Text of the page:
is the practice of burial humane?

why is it that we in the West bury bodies in a tight enclosed tube and shove them underground, as if we did not want them to ascend any higher than a worm? not that it is any more humane than burning every bone, hair, and fingernail and sticking the ashes in a container. The latter seems to suggest that the person was taking up too much space on this planet to begin with. Both suggest that the deceased body is as worthless as a rotten side of Beef, or the contents of a vacuum dust container.

Which brings me to a retro idea. Why not leave the body wrapped in oils and herbs inside a hollowed out tomb? Why not be buried like Jesus was buried? Why not construct catacombs? At least then the body is open to the air, and not suffocatingly hot inside that tube, where it will rot fast regardless of what is shot into the veins.

And that bothers me too. Why does every body that is “enclosed” need to be filled with a lethal liquid? Isn’t that “overkill?” Why does anyone need toxic fluids inserted into their veins to preserve them? What about the ones who wake up in the coffin? Yes, there have been such instances…in countries where they do not drain the body of blood and then stick formaldehyde inside. That, in itself, should tell you that the practice should be abolished, that it is inhumane, and in rare- but factually proven cases- quite possibly, murder.

There was a time when a dead body could be left on a nice hill with a view, a pleasant place should the rapture come early. Or, along a nice, pleasant stream, reminiscent of the 23rd Psalm. Or, maybe not beside calm waters, but on a park bench, along a pleasant trail. With a plaque beside it of course….”Here sits Harold Carmichael, Baron of Williamsted, who enjoyed quiet walks with his dog Teddy on this once pristine trail.” I would whole-heartedly support such a move, as long as there was room for me to sit elsewhere.

….which brings me back to that mound of mud in the cemetery…and that body encased within an absurdly heavy piece of discarded furniture…and the grief that clings to the air…and I wonder, how lacking in honor, how lacking in humanity, how lacking in love…it is…to bury the body of a loved one deep beyond reach…even if they are no longer there.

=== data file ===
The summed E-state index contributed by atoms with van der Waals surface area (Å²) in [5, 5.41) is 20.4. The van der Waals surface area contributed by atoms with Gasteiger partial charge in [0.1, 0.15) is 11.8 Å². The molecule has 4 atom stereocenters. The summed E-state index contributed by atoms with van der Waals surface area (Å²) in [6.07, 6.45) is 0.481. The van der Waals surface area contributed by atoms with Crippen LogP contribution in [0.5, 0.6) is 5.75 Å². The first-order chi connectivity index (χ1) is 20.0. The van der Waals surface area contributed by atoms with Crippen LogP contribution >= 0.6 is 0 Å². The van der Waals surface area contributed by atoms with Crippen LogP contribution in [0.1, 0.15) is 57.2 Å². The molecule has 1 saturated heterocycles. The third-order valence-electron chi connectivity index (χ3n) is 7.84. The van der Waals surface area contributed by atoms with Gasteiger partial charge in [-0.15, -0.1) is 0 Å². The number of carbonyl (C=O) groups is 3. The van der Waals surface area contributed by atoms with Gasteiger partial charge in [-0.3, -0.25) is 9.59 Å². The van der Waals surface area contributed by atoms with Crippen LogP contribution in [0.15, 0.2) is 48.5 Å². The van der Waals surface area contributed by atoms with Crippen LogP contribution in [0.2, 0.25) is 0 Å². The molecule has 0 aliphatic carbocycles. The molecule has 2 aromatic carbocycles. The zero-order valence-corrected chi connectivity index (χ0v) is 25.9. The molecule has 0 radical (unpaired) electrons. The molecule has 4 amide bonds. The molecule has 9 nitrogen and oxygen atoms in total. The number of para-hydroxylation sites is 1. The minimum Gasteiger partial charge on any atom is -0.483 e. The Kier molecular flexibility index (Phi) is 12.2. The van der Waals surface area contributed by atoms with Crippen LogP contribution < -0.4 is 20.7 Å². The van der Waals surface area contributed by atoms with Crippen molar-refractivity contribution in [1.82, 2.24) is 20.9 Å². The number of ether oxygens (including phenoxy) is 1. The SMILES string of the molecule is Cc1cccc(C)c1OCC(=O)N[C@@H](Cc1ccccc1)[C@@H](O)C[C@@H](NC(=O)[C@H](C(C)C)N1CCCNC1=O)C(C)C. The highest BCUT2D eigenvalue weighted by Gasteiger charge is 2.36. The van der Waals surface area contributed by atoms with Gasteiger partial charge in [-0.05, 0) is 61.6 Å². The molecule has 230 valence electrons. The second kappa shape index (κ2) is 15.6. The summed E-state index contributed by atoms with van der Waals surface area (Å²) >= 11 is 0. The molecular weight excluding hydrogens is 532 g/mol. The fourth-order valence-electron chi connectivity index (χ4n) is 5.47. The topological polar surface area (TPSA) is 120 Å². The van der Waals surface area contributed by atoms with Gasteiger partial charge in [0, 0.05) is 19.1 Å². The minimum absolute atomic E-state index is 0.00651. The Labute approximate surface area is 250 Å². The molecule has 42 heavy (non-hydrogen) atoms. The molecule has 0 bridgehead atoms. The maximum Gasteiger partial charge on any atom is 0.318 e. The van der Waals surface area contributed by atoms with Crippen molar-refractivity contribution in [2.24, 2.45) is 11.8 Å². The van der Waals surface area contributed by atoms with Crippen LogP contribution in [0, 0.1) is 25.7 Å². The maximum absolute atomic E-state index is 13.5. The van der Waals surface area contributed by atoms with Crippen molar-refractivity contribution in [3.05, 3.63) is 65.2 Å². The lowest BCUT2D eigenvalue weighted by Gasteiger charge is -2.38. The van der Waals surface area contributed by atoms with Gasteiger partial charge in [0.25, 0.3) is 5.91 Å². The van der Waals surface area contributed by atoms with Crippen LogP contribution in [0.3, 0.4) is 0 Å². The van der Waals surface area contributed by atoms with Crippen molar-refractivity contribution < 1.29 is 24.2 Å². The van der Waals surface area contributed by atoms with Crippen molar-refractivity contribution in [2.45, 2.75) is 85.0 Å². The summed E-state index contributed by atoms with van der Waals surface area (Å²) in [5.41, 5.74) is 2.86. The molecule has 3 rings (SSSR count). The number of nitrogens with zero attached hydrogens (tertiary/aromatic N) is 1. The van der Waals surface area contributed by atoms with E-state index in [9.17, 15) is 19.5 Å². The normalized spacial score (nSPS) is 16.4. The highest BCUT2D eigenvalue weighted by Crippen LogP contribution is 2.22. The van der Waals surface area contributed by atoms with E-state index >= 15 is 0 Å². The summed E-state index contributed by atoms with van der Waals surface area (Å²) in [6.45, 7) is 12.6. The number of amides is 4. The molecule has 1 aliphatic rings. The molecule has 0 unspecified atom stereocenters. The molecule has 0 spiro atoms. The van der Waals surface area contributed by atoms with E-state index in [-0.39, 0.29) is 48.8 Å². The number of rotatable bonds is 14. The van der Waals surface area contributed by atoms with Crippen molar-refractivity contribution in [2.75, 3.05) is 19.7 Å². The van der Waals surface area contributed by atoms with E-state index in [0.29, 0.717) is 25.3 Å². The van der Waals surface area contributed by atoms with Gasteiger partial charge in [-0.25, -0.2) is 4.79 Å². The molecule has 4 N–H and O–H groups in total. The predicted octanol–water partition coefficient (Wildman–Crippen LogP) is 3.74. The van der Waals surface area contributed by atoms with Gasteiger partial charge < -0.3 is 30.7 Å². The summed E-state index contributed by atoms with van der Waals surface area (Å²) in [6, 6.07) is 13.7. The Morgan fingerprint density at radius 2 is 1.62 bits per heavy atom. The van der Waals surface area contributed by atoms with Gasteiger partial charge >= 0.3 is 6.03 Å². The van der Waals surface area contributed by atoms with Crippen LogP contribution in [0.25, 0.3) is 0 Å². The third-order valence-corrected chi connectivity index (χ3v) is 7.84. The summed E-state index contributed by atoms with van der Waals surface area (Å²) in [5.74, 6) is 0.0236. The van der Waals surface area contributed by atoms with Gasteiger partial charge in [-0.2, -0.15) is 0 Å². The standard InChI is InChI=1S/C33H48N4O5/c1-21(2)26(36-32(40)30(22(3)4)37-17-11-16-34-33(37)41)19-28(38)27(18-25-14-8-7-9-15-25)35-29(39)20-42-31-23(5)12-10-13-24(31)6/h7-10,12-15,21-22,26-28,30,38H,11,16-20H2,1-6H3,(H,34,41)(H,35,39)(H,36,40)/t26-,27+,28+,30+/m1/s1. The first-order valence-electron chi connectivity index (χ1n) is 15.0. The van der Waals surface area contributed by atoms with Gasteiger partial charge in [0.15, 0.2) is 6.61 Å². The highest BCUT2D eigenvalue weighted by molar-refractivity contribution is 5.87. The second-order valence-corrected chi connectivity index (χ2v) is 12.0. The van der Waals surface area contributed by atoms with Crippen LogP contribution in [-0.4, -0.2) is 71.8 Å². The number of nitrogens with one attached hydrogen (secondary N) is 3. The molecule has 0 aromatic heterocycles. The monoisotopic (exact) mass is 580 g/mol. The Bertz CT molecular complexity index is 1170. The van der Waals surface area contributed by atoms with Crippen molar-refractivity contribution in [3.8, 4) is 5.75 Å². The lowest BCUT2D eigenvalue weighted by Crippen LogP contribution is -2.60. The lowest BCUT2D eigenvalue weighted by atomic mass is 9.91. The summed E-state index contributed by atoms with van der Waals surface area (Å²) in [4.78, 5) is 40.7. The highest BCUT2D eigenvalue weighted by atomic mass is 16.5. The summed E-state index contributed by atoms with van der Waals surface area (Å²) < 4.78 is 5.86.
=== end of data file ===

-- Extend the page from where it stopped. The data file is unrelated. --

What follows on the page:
About thelostkerryman

Thelostkerryman is an author, and entrepreneur, living in the forests of a consistently confused country. Here in this hill country, hurling doesn't usually involve a hurley; store-made soda bread has the consistency of a sea sponge; and Kerrygold butter has finally found a permanent place on the grocery shelves everywhere. His blogs are an account of his adventures, thoughts, eclectic -and eccentric- ramblings, random or insightful poetry, humor and non-humor, pictures (photos), video, essays, fiction, poetic fiction, nonfiction, drama, and writing he has not classified in the description above. All of his posts from,,, and are copywrited according to international copywrite law.
This entry was posted in an alternative, catacombs, Cremation, Death, Death Burial, Humane, Life, love one and tagged , , , , , , . Bookmark the permalink.

1 Response to is the practice of burial humane?

  1. smilingtoad says:

    Such thoughts I have had, meself, many times. How deeply I loved this line, “I would whole-heartedly support such a move, as long as there was room for me to sit elsewhere.” I would, too, avidly so. I was reminded, by some of your imagery, of an early scene in “The Seventh Seal” where the squire came upon a dessicated body. I remember thinking what an extraordinarily beautiful place to become a part of again, decomposing into the grassy feathered earth upon a great sweeping cliff, eyeing a metal sea below. Warm humming earth, with distant scamel screams and the din of clattering waves filling one’s final thoughts with peace and music, I can think of nothing better. Superb write.

    smiling toad

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